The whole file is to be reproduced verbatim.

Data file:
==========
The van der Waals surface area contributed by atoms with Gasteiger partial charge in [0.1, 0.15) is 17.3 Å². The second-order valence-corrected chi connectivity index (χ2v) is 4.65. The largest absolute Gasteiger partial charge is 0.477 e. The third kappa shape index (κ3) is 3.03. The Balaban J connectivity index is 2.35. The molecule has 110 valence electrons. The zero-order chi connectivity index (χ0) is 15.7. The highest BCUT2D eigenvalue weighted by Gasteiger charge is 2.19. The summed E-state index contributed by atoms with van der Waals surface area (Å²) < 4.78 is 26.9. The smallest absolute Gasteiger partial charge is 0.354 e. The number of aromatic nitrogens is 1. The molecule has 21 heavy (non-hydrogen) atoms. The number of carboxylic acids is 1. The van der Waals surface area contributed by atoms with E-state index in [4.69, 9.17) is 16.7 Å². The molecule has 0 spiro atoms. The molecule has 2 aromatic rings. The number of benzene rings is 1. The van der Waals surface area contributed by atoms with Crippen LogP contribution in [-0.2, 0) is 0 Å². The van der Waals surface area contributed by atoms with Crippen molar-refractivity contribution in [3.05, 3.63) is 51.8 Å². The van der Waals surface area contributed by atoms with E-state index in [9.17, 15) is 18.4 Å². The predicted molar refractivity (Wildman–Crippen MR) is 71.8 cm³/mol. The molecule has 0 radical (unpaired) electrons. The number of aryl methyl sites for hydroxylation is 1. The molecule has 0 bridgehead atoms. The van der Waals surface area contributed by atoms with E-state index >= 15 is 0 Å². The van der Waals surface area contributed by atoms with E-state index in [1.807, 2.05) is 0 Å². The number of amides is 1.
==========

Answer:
The van der Waals surface area contributed by atoms with Gasteiger partial charge in [0.1, 0.15) is 17.3 Å². The second-order valence-corrected chi connectivity index (χ2v) is 4.65. The largest absolute Gasteiger partial charge is 0.477 e. The third kappa shape index (κ3) is 3.03. The Balaban J connectivity index is 2.35. The molecule has 110 valence electrons. The zero-order chi connectivity index (χ0) is 15.7. The highest BCUT2D eigenvalue weighted by Gasteiger charge is 2.19. The summed E-state index contributed by atoms with van der Waals surface area (Å²) < 4.78 is 26.9. The smallest absolute Gasteiger partial charge is 0.354 e. The number of aromatic nitrogens is 1. The molecule has 21 heavy (non-hydrogen) atoms. The number of carboxylic acids is 1. The van der Waals surface area contributed by atoms with E-state index in [4.69, 9.17) is 16.7 Å². The molecule has 0 spiro atoms. The molecule has 2 aromatic rings. The number of benzene rings is 1. The van der Waals surface area contributed by atoms with Crippen LogP contribution in [-0.2, 0) is 0 Å². The van der Waals surface area contributed by atoms with Crippen molar-refractivity contribution in [3.05, 3.63) is 51.8 Å². The van der Waals surface area contributed by atoms with E-state index in [9.17, 15) is 18.4 Å². The predicted molar refractivity (Wildman–Crippen MR) is 71.8 cm³/mol. The molecule has 0 radical (unpaired) electrons. The number of aryl methyl sites for hydroxylation is 1. The molecule has 0 bridgehead atoms. The van der Waals surface area contributed by atoms with E-state index >= 15 is 0 Å². The van der Waals surface area contributed by atoms with E-state index in [1.807, 2.05) is 0 Å². The number of amides is 1.